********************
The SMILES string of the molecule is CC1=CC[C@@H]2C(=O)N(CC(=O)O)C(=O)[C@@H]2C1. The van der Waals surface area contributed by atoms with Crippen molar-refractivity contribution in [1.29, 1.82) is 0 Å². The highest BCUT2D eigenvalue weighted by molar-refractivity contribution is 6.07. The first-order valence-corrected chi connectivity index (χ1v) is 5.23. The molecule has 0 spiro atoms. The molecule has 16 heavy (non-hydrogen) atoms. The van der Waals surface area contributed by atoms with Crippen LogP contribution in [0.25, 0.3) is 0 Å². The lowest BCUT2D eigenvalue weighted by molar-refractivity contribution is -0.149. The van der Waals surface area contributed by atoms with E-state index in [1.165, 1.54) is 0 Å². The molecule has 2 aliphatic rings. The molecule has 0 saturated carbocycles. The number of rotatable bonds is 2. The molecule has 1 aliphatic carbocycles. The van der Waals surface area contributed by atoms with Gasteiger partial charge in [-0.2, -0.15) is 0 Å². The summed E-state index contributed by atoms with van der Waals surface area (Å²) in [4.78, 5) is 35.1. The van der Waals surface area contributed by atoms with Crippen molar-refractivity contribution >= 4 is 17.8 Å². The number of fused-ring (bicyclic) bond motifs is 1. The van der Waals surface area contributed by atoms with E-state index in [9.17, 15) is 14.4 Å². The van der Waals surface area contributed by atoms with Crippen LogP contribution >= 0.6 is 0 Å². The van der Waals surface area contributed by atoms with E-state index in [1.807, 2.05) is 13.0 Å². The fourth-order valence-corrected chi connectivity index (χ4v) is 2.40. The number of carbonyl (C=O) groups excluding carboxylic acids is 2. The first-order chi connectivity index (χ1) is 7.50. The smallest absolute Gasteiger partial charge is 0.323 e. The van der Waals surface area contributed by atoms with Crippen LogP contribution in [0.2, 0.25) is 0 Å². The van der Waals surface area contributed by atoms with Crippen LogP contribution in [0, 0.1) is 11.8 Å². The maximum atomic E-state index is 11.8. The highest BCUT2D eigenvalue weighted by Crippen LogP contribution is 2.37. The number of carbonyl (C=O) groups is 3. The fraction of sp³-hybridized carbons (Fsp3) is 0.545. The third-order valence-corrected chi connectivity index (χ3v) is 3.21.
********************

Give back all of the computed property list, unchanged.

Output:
The SMILES string of the molecule is CC1=CC[C@@H]2C(=O)N(CC(=O)O)C(=O)[C@@H]2C1. The van der Waals surface area contributed by atoms with Crippen molar-refractivity contribution in [1.29, 1.82) is 0 Å². The highest BCUT2D eigenvalue weighted by molar-refractivity contribution is 6.07. The first-order valence-corrected chi connectivity index (χ1v) is 5.23. The molecule has 0 spiro atoms. The molecule has 16 heavy (non-hydrogen) atoms. The van der Waals surface area contributed by atoms with Crippen LogP contribution in [0.25, 0.3) is 0 Å². The lowest BCUT2D eigenvalue weighted by molar-refractivity contribution is -0.149. The van der Waals surface area contributed by atoms with E-state index in [1.165, 1.54) is 0 Å². The molecule has 2 aliphatic rings. The molecule has 0 saturated carbocycles. The number of rotatable bonds is 2. The molecule has 1 aliphatic carbocycles. The van der Waals surface area contributed by atoms with Gasteiger partial charge in [-0.2, -0.15) is 0 Å². The summed E-state index contributed by atoms with van der Waals surface area (Å²) in [4.78, 5) is 35.1. The van der Waals surface area contributed by atoms with Crippen molar-refractivity contribution >= 4 is 17.8 Å². The number of fused-ring (bicyclic) bond motifs is 1. The van der Waals surface area contributed by atoms with E-state index in [9.17, 15) is 14.4 Å². The van der Waals surface area contributed by atoms with Crippen LogP contribution >= 0.6 is 0 Å². The van der Waals surface area contributed by atoms with E-state index in [1.807, 2.05) is 13.0 Å². The fourth-order valence-corrected chi connectivity index (χ4v) is 2.40. The number of carbonyl (C=O) groups excluding carboxylic acids is 2. The first-order chi connectivity index (χ1) is 7.50. The smallest absolute Gasteiger partial charge is 0.323 e. The van der Waals surface area contributed by atoms with Crippen LogP contribution in [0.2, 0.25) is 0 Å². The van der Waals surface area contributed by atoms with Crippen LogP contribution in [0, 0.1) is 11.8 Å². The maximum atomic E-state index is 11.8. The highest BCUT2D eigenvalue weighted by Crippen LogP contribution is 2.37. The number of carbonyl (C=O) groups is 3. The fraction of sp³-hybridized carbons (Fsp3) is 0.545. The third-order valence-corrected chi connectivity index (χ3v) is 3.21.